West 11th Street Park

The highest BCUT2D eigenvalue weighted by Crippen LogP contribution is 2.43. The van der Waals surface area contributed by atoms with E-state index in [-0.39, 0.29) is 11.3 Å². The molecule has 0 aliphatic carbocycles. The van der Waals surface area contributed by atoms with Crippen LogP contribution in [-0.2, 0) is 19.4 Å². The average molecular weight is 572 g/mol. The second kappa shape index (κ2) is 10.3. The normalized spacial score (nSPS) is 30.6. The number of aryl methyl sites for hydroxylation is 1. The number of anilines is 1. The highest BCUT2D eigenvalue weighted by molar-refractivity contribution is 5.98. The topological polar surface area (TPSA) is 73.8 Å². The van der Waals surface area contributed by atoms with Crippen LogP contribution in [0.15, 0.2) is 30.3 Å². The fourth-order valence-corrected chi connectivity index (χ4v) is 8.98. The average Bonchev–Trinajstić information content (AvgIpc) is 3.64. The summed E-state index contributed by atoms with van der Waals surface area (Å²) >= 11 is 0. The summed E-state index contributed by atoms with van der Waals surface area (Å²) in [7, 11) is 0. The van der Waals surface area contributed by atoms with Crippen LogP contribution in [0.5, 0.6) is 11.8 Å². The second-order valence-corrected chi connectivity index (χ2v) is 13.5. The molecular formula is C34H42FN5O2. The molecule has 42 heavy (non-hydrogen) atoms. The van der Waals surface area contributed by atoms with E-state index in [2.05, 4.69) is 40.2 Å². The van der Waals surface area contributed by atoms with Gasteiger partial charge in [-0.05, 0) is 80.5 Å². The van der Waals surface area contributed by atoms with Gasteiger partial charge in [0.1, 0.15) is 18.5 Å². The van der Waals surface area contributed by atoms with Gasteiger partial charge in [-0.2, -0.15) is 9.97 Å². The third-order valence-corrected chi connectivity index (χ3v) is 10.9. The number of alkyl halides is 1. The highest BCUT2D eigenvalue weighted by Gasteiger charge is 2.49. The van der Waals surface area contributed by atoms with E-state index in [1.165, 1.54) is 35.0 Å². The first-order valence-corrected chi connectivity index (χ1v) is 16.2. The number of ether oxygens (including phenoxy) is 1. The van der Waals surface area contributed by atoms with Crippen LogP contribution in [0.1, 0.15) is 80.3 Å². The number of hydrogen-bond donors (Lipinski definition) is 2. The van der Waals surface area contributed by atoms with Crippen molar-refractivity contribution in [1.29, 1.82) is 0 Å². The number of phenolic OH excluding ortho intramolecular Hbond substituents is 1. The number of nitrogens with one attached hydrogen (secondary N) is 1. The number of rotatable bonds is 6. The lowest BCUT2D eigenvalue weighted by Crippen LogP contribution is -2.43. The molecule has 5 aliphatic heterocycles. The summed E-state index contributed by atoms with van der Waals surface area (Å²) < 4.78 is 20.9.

This beautiful 21-acre pocket wilderness is the largest remaining native Texas forest inside the 610 loop that is not permanently protected in a park. With over 1800 mature trees, a rapidly growing and diverse understory, and serene wooded trails, it represents a haven for wildlife and for those of us seeking respite from the stresses of urban living. Naturalists from around Houston have come to the West 11th Street Park to document the diversity of trees and wildlife. Since mowing was stopped 5 years ago, a diverse understory has grown up, providing habitat for over 100 species (at last count!) of resident and migrant birds and over 35 species of butterflies. A recent botanical assessment of the park catalogued 38 species of trees, including 11 species of oak, red maple, persimmon, hickory, sweet gum, mulberry, ash, sycamore, cherry laurel, poplar, and elm. Sixteen species of shrub included 3 species of holly, elderberry, indigo, Turkâ€™s cap, and lantana, among others. We have some poison ivy, of course (although we work very hard to keep it off of our trails), but a wealth of other vines, including passionflower, cat brier, milkweed vine, trumpet creeper, curly clematis, and three species of wild grapes. In season, we have catalogued over 50 species of wild flowers. All six species of woodpeckers normally found in the Houston area are readily seen in the park in the proper season. The beautiful Red-Headed Woodpecker, a declining species in this area, can be seen on almost any visit, as can the dramatic Pileated Woodpeckers. Although the Northern Flicker (a fairly large woodpecker) is rare in the Houston area from April through September, in 2006 it was not only present in the park during these months, but also bred successfully. Great Horned Owls have been in the park on and off since at least 1999. In the spring of 2006 the park had a pair of Great Horned Owls that could be heard every night. They were often seen in flight around sunset. Late in the same spring, the park was host to a pair of Eastern Screech-Owls (two different color phases) that perched in a young deciduous tree near the northeast entrance. Even the Barn Owl has been recorded; it was seen on the west side of the park.The West 11th Street Park is a dedicated Monarch Waystation, with Monarch caterpillar food plants kept growing year-around. The most common species seen in the park is the spectacular Spicebush Swallowtail, although we are at a loss to identify much in the way of food sources for these beautiful creatures.